By Camcer Ordonez Imam
CAGAYAN DE ORO CITY– A total of 323 individuals, composed of academic leaders and professionals jointly said no to Constitutional Assembly (Con-Ass), referring to the prospect for constitutional reforms, and move for no 2019 elections, through a statement.
“We, the undersigned academics and professionals, are expressing our deep concern as regards the process of reviewing and possibly amending our Constitution. We acknowledge the importance of discussing ways to improve governance in the country, particularly when it comes to a possible shift to a new, federal form of government. Some of us actually support federalism, while others oppose it. We have nevertheless united in this common statement to acknowledge the importance of evidence-based debate and discussion to root out the main benefits and costs of such a reform,” the signatories said.
The signatories said they believe the process must be much more participatory — including not just those who are for this reform, but also those who oppose it. “International policy experience and evidence suggest that constitutional reforms are more effective if deliberations are front-loaded at the crafting stage, rather than belatedly appended once these reforms are already ratified,” they said.
They also claimed that the present environment is not conducive to reforming the Constitution.
Among the 323 signatories were former education secretary Armin A. Luistro, now president of De La Salle Philippines; Fr. Roberto C. Yap, president, Xavier University – Ateneo de Cagayan; Fr. Roberto E. N. Rivera, president, Ateneo de Naga University; Dionisio M. Miranda, SVD, president, University of San Carlos; Karel San Juan, SJ, president, Ateneo de Zamboanga University; Dr. Edilberto de Jesus, professor emeritus, Asian Institute of Management; Fr. Joel E. Tabora, president, Ateneo de Davao University; Fr. Jose Ramon T. Villarin, president, Ateneo de Manila University; Fr. Primitivo E. Viray, Jr., provincial superior, Jesuits in the Philippine Province of the Society of Jesus; and Juan Antonio Z. Villaluz, president, Southland College, among others.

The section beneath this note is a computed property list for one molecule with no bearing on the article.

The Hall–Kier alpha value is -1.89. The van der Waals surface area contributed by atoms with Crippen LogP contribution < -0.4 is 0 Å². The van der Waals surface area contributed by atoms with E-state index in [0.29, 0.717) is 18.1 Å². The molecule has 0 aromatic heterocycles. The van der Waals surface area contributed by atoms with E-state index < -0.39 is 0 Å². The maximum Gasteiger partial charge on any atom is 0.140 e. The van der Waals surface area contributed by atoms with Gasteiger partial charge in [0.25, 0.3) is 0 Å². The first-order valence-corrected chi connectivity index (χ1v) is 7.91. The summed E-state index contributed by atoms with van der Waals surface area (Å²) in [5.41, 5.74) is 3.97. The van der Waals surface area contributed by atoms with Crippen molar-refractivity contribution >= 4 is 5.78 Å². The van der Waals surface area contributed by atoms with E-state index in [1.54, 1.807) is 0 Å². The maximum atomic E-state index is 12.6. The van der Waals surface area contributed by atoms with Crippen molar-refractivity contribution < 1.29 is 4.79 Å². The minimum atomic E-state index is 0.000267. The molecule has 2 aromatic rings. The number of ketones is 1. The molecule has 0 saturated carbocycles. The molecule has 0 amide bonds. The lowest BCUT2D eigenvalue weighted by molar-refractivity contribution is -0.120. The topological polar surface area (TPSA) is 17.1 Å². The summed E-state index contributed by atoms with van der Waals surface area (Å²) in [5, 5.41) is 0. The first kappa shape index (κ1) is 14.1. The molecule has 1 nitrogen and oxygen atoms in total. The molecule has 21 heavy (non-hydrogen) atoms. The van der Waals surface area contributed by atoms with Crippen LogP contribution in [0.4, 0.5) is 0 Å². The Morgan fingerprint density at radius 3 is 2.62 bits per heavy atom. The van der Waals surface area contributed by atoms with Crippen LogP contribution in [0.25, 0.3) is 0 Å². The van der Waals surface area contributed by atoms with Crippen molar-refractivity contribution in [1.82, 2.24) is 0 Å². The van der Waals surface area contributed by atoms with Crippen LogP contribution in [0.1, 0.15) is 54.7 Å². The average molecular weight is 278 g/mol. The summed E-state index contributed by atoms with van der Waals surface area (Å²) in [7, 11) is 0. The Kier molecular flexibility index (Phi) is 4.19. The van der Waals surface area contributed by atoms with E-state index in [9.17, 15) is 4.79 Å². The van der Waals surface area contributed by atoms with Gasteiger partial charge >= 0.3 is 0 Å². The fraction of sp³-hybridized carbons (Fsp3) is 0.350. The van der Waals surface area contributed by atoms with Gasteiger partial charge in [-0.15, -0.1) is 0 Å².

“The most recent nationwide surveys of SWS and Pulse Asia last March 2018 show that only 25% of our citizens sufficiently understand our existing constitution, while only 37% support the shift to federalism. It also showed that 64% are against charter change. “Changing the Constitution” also ranked last in the “most urgent national concerns” with only 3% of the Filipinos saying that it should be acted upon immediately,” the statement said.
Moreover, the signatories, in disagreeing calls to channel constitution reform through a Constituent Assembly, claimed that almost 80% of Congress are comprised of members of political dynasties, and the empirical evidence suggests that a majority of them may face a deep conflict of interest if a new constitution aims for reforms that level the political playing field. The risk of capture by vested interests affecting our present politics is too great, they said.
“We do not support calls to postpone or cancel elections in 2019,” the group said because “we believe that there are more pressing and immediate policy challenges that our leaders must address. The rising death toll linked to the anti-drugs campaign, which now includes many children and young people. The killings of political leaders and priests also further raise the spectre of injustice. Rising prices of basic commodities, transportation, and other needs are also hitting the poor, our workers, and millions of low-income households. If these are unresolved, then how can we credibly unite around “rule of law” and ‘human rights’ under an amended constitution?” they said.
“A constitution is supposed to bind our nation in common values and a shared vision. It is the very glue that should unite us all in common purpose. If we are to amend the constitution, we must invest not just in the outcome, but in the very process. This is a broad discussion that must bring together our citizens from all walks of life, professions, and political leanings. It is a national discourse that must allay fears, clarify concerns, and bring us all towards common ground,” the statement said.